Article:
Among 8,369 children, 47% had adrenal tumors. All evaluated clinical and biologic variables differed statistically between primary sites. The features that were > 10% discrepant between sites were stage 4 disease, MYCN amplification, elevated ferritin, elevated lactate dehydrogenase, and segmental chromosomal aberrations, all of which were more frequent in adrenal versus nonadrenal tumors (P < .001). Adrenal tumors were more likely than nonadrenal tumors (adjusted odds ratio, 2.09; 95% CI, 1.67 to 2.63; P < .001) and thoracic tumors were less likely than nonthoracic tumors (adjusted odds ratio, 0.20; 95% CI, 0.11 to 0.39; P < .001) to have MYCN amplification after controlling for age, stage, and histologic grade. EFS and OS differed significantly according to the primary site (P < .001 for both comparisons). After controlling for age, MYCN status, and stage, patients with adrenal tumors had higher risk for events (hazard ratio, 1.13 compared with nonadrenal tumors; 95% CI, 1.03 to 1.23; P = .008), and patients with thoracic tumors had lower risk for events (HR, 0.79 compared with nonthoracic; 95% CI, 0.67 to 0.92; P = .003).
Clinical and biologic features show important differences by NB primary site, with adrenal and thoracic sites associated with inferior and superior survival, respectively. Future studies will need to investigate the biologic origin of these differences.
PMCID: PMC4171360  PMID: 25154816
14.  Side of Cancer Does Not Influence Limb Volumes in Women Prior to Breast Cancer Surgery 
Lymphatic Research and Biology  2014;12(3):189-193.
Background: Understanding normal volume asymmetry is essential for accurate assessment of limb volume changes following breast cancer (BC) treatment in which lymphatic function is disrupted. The purposes of this study were to evaluate for differences in dominant and nondominant limb volumes and to evaluate for interactions between the effects of dominance and side of cancer on limb volume.
Methods and Results: This study evaluated preoperative limb volumes of 397 women enrolled in a prospective, longitudinal study of neuropathic pain and lymphedema. Volume was calculated from circumference. Limb resistance was measured with bioimpedance. Women were dichotomized into two groups: those whose cancer was on their dominant side and those whose cancer was on their nondominant side. Analyses of variance were used to evaluate for differences. In 47%, BC occurred on the side of the dominant limb. Except for the 30 to 40 centimeter (cm) limb volume segment, a main effect of dominance was found for all measures. The volume of the dominant limb was significantly greater than that of the nondominant limb. No main effects were found for side of cancer. A statistically significant interaction was found only at the 0 to 10 cm limb volume segment.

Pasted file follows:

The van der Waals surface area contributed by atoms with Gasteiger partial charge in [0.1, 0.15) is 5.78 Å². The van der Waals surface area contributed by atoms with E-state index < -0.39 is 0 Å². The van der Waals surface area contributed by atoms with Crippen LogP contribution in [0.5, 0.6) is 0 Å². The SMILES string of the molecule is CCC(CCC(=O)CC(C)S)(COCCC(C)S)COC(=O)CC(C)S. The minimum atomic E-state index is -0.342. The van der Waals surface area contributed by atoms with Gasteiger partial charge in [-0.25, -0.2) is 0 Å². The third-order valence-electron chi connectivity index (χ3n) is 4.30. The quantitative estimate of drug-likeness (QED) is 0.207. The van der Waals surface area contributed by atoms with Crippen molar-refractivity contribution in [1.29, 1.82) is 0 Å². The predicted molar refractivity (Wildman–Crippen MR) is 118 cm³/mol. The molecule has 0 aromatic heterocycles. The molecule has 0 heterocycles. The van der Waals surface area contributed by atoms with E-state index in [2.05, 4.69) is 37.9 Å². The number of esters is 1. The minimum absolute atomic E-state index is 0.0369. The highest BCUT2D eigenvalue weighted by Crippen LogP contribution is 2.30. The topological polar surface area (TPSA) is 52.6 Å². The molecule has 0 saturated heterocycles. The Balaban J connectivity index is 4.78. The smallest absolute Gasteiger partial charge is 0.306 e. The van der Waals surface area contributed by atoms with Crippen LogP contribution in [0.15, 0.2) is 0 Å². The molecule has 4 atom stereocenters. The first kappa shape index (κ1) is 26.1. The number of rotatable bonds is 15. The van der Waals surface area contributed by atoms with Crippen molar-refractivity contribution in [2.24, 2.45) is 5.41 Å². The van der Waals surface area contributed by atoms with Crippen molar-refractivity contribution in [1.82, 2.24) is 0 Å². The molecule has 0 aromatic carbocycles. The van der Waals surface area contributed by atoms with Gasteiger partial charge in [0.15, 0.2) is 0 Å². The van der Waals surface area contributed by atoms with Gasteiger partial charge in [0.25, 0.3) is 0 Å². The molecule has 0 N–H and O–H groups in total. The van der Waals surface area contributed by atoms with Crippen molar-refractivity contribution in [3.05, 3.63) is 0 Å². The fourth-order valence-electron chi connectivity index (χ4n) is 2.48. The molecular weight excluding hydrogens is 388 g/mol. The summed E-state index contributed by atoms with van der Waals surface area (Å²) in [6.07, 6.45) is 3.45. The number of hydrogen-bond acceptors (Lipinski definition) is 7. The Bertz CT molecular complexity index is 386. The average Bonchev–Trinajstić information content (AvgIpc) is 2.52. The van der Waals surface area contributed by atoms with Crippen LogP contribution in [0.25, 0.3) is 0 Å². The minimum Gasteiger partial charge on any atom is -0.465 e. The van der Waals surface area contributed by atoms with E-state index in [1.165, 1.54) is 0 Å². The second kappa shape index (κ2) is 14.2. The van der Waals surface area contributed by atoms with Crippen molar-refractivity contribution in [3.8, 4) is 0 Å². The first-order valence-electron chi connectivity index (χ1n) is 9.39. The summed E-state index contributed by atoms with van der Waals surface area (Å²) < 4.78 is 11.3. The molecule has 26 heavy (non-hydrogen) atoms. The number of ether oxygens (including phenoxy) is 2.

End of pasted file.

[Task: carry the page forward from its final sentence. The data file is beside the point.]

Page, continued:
Conclusions: Prior to BC treatment, the dominant limb demonstrated lower bioimpedance resistance (−2.09%) and greater total limb volume (1.12%) than the nondominant limb. Segmental volume differences were greatest at the proximal forearm segment (2.31%) and least at the proximal arm segment (0.21%). This study provides evidence that preoperative volume assessment is important due to normal variability associated with limb dominance.
PMCID: PMC4171111  PMID: 24834791
15.  Decision Rightness and Emotional Responses to Abortion in the United States: A Longitudinal Study 
PLoS ONE  2015;10(7):e0128832.
Arguments that abortion causes women emotional harm are used to regulate abortion, particularly later procedures, in the United States. However, existing research is inconclusive. We examined women’s emotions and reports of whether the abortion decision was the right one for them over the three years after having an induced abortion.
We recruited a cohort of women seeking abortions between 2008-2010 at 30 facilities across the United States, selected based on having the latest gestational age limit within 150 miles. Two groups of women (n=667) were followed prospectively for three years: women having first-trimester procedures and women terminating pregnancies within two weeks under facilities’ gestational age limits at the same facilities. Participants completed semiannual phone surveys to assess whether they felt that having the abortion was the right decision for them; negative emotions (regret, anger, guilt, sadness) about the abortion; and positive emotions (relief, happiness). Multivariable mixed-effects models were used to examine changes in each outcome over time, to compare the two groups, and to identify associated factors.
The predicted probability of reporting that abortion was the right decision was over 99% at all time points over three years. Women with more planned pregnancies and who had more difficulty deciding to terminate the pregnancy had lower odds of reporting the abortion was the right decision (aOR=0.71 [0.60, 0.85] and 0.46 [0.36, 0.64], respectively). Both negative and positive emotions declined over time, with no differences between women having procedures near gestational age limits versus first-trimester abortions. Higher perceived community abortion stigma and lower social support were associated with more negative emotions (b=0.45 [0.31, 0.58] and b=-0.61 [-0.93, -0.29], respectively).
Women experienced decreasing emotional intensity over time, and the overwhelming majority of women felt that termination was the right decision for them over three years. Emotional support may be beneficial for women having abortions who report intended pregnancies or difficulty deciding.